Along with a group of other young girls displaced by the war in their homeland she has been playing the sport for almost a year thanks to a US charity -- and now she dreams of taking on all-comers.
"I love this sport. I train almost every day," Raghda said.
"I hope that I can travel around the whole world and take part in Arab championships and international ones."
Since the conflict in Syria broke out in 2011 the UN estimates more than 330,000 children have been among the waves of people who fled across the border into Jordan.
Five years ago Raghda and her family escaped the bombs and bullets in their battered hometown of Homs before gradually making their way to safety in the kingdom.
"God alone knows what would have happened to my five children and I if I had not decided to flee my country," said Raghda's father Nizar Hasriyeh.
Life for the family in Jordan has been difficult and they had to move out of a crowded camp to the outskirts of Amman.
And in those conditions, squash has proved a godsend for the children.
"I don't understand anything about this sport but I am so happy to see my three daughters playing squash. I hope to see them become world champions one day," Nizar said.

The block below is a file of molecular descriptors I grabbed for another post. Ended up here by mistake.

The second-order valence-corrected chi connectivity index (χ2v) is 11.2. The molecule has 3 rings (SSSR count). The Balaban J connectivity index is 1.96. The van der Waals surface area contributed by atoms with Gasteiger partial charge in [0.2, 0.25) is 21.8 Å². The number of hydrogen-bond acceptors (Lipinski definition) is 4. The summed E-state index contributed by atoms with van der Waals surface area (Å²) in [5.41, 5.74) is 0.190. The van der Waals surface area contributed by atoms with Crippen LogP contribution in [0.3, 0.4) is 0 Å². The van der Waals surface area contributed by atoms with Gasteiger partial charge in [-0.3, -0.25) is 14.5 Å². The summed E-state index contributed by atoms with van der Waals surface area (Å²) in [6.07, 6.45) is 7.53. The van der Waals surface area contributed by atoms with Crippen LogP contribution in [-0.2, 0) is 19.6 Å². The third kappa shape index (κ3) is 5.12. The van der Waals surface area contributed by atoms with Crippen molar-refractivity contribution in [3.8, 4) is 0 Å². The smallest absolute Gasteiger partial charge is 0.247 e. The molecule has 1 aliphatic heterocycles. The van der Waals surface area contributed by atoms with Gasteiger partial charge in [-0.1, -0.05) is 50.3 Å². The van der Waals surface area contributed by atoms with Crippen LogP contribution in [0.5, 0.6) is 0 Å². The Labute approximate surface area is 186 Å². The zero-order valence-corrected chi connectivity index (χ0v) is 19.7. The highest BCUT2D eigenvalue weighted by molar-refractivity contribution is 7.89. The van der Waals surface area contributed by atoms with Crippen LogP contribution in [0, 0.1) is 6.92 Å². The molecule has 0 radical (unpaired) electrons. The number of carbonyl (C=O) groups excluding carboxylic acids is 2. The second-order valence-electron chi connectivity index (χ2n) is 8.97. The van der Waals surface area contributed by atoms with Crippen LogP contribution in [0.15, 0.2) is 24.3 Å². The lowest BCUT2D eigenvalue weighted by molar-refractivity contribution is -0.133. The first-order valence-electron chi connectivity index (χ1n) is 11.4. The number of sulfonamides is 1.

With its costly rackets and purpose-built courts, squash might not seem an obvious choice for children displaced from Syria.
But while the game has never been mainstream in the country, it is hugely popular in some parts of the Middle East, most prominently Egypt, and major tournaments are hosted in places like Qatar.
Reclaim Childhood, the charity behind the program, insists that getting the refugee girls involved in the sport can be invaluable in helping them deal with the hardships they face.
"Today the team is made up of four girls and we are looking to expand it to 15," said founder Clayton Keir.
"We train five times a week and training includes English lessons aimed at helping them compete in tournaments in Jordan and abroad."
Coach Reem Niaz -- herself a refugee from Damascus -- said the girls on the team were chosen from dozens of aspirants.
The aim is to help the players "release the potential inside themselves and let off steam doing something positive," she said.
"Nothing is impossible! Just look at where we have all come from and where we are now."
For the girls, there is more to their squash playing dream than just winning tournaments -- they hope one day to represent Syria at the sport.
"I want to take part in championships across the globe and help raise my country's spirits," said 12-year-old Eman al-Hassan.
Her mother Mona Mohamed can still remember vividly the day she fled Homs in 2012 with her two children in her arms.
"There was nothing left there, even their school was bombed. That is why I decided to leave to start a new life," she said.
Now despite the difficulties the family has faced creating a new home in a foreign country -- for her daughter, squash is at least providing a chink of light.
"She is doing something that we never had the chance to accomplish in our lives," she said. — AFP